I really enjoyed the Freakonomics books by Stephen Dubner and Steven Levitt. I received the first one (Freakonomics) for Christmas from my wife and bought the sequel, SuperFreakonomics, soon afterwards. I was pleasantly surprised to discover that they keep a blog on the New York Times website, and I began following it in the midst of reading the two books. (The hyperlinks are to reviews I wrote of the two books after reading them.)
A couple months ago the Freakonomics blog linked to an interesting study on the amount of time college students spend in class and studying. This study showed that the amount of time full-time students spend in class or studying has decreased from about 40 hours a week in 1961 to about 27 hours a week in 2003. They found that this decrease was consistent across all factors from employment, to major, to race, to gender, and so on. Also, this decrease happened with a level of consistency, with slightly more of the difference happening in the first half than the second half.
(On a side note, I would be especially interested to see if the numbers have changed at all since 2003, given the expansion of distractions that have emerged since then, including, but not limited to Facebook, MySpace, YouTube and Twitter.)
One possible explanation for this decrease in time spent studying is the efficiency of technology. I’ve heard stories from family members about writing papers on typewriters in the 1970s. They would first handwrite the paper and polish it as a handwritten version until it was in a final draft. Then they would type it. Any mistakes made would take a lot of time to correct. I can imagine that this would increase the amount of time spent working on homework outside of class.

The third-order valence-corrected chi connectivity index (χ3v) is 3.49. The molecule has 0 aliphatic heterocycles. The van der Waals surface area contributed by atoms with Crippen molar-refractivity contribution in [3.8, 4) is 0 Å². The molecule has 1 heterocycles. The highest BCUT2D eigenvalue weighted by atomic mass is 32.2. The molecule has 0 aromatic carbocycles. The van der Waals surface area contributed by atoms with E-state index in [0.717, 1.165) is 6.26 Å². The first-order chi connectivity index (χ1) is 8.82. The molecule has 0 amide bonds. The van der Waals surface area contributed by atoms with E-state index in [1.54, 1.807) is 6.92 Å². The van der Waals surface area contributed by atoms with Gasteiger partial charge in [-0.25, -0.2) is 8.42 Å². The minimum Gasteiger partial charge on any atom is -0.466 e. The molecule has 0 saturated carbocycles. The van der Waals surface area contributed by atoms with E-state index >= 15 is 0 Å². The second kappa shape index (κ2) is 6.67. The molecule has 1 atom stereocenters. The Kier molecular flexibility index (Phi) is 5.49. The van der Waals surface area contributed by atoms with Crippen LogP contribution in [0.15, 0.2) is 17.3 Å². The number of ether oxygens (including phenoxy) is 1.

Another way technology has helped increase efficiency is the electronic replacing of physical card catalogues and having databases from which one can search for relevant articles. I personally remember using the card catalogue in middle school, but by entering junior high, computers had begun to replace card catalogues, and card catalogues quickly became a thing of the past. While the amount of time searching for research has decreased, it is not clear that this change would create a decrease in overall time, as the additional resources available to students would theoretically increase the amount of resources used for work.
It seems that there must be other factors going on that have led to the decrease of time spent in class and on homework in the last 40 years. I don’t know what those factors are, and anything I mention would be pure speculation. Given the wide range of possibilities, it would be presumptuous for me to do more than speculate. However, I will still speculate a bit.